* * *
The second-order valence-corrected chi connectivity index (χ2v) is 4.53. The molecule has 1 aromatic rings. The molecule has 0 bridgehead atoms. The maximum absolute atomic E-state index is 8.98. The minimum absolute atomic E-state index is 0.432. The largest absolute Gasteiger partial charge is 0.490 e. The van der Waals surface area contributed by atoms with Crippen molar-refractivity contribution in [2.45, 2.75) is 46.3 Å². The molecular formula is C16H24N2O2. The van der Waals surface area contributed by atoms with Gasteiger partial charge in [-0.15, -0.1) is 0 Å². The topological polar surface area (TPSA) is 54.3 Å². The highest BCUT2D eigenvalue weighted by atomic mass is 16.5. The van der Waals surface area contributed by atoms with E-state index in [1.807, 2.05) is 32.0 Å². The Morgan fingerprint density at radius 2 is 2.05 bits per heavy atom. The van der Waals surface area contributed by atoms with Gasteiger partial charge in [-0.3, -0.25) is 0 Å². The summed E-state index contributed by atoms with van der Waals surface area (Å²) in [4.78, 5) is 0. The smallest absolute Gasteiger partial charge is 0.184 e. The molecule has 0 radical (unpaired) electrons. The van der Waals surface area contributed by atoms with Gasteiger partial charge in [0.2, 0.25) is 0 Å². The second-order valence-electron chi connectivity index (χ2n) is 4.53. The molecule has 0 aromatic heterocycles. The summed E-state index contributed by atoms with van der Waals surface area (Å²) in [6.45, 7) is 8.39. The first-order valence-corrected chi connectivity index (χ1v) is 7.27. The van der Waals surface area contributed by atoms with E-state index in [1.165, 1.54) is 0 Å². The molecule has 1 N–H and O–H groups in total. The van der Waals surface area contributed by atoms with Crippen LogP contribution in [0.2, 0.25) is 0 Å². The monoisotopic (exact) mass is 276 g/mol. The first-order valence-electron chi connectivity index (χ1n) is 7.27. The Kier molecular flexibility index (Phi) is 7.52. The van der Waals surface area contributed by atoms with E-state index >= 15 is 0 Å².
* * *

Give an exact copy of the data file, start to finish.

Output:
The second-order valence-corrected chi connectivity index (χ2v) is 4.53. The molecule has 1 aromatic rings. The molecule has 0 bridgehead atoms. The maximum absolute atomic E-state index is 8.98. The minimum absolute atomic E-state index is 0.432. The largest absolute Gasteiger partial charge is 0.490 e. The van der Waals surface area contributed by atoms with Crippen molar-refractivity contribution in [2.45, 2.75) is 46.3 Å². The molecular formula is C16H24N2O2. The van der Waals surface area contributed by atoms with Gasteiger partial charge in [-0.15, -0.1) is 0 Å². The topological polar surface area (TPSA) is 54.3 Å². The highest BCUT2D eigenvalue weighted by atomic mass is 16.5. The van der Waals surface area contributed by atoms with E-state index in [1.807, 2.05) is 32.0 Å². The Morgan fingerprint density at radius 2 is 2.05 bits per heavy atom. The van der Waals surface area contributed by atoms with Gasteiger partial charge in [-0.3, -0.25) is 0 Å². The summed E-state index contributed by atoms with van der Waals surface area (Å²) in [4.78, 5) is 0. The smallest absolute Gasteiger partial charge is 0.184 e. The molecule has 0 radical (unpaired) electrons. The van der Waals surface area contributed by atoms with Gasteiger partial charge in [0.2, 0.25) is 0 Å². The second-order valence-electron chi connectivity index (χ2n) is 4.53. The molecule has 0 aromatic heterocycles. The summed E-state index contributed by atoms with van der Waals surface area (Å²) in [6.45, 7) is 8.39. The first-order valence-corrected chi connectivity index (χ1v) is 7.27. The van der Waals surface area contributed by atoms with E-state index in [1.165, 1.54) is 0 Å². The molecule has 1 N–H and O–H groups in total. The van der Waals surface area contributed by atoms with Crippen LogP contribution in [0.2, 0.25) is 0 Å². The monoisotopic (exact) mass is 276 g/mol. The first-order valence-electron chi connectivity index (χ1n) is 7.27. The Kier molecular flexibility index (Phi) is 7.52. The van der Waals surface area contributed by atoms with E-state index >= 15 is 0 Å².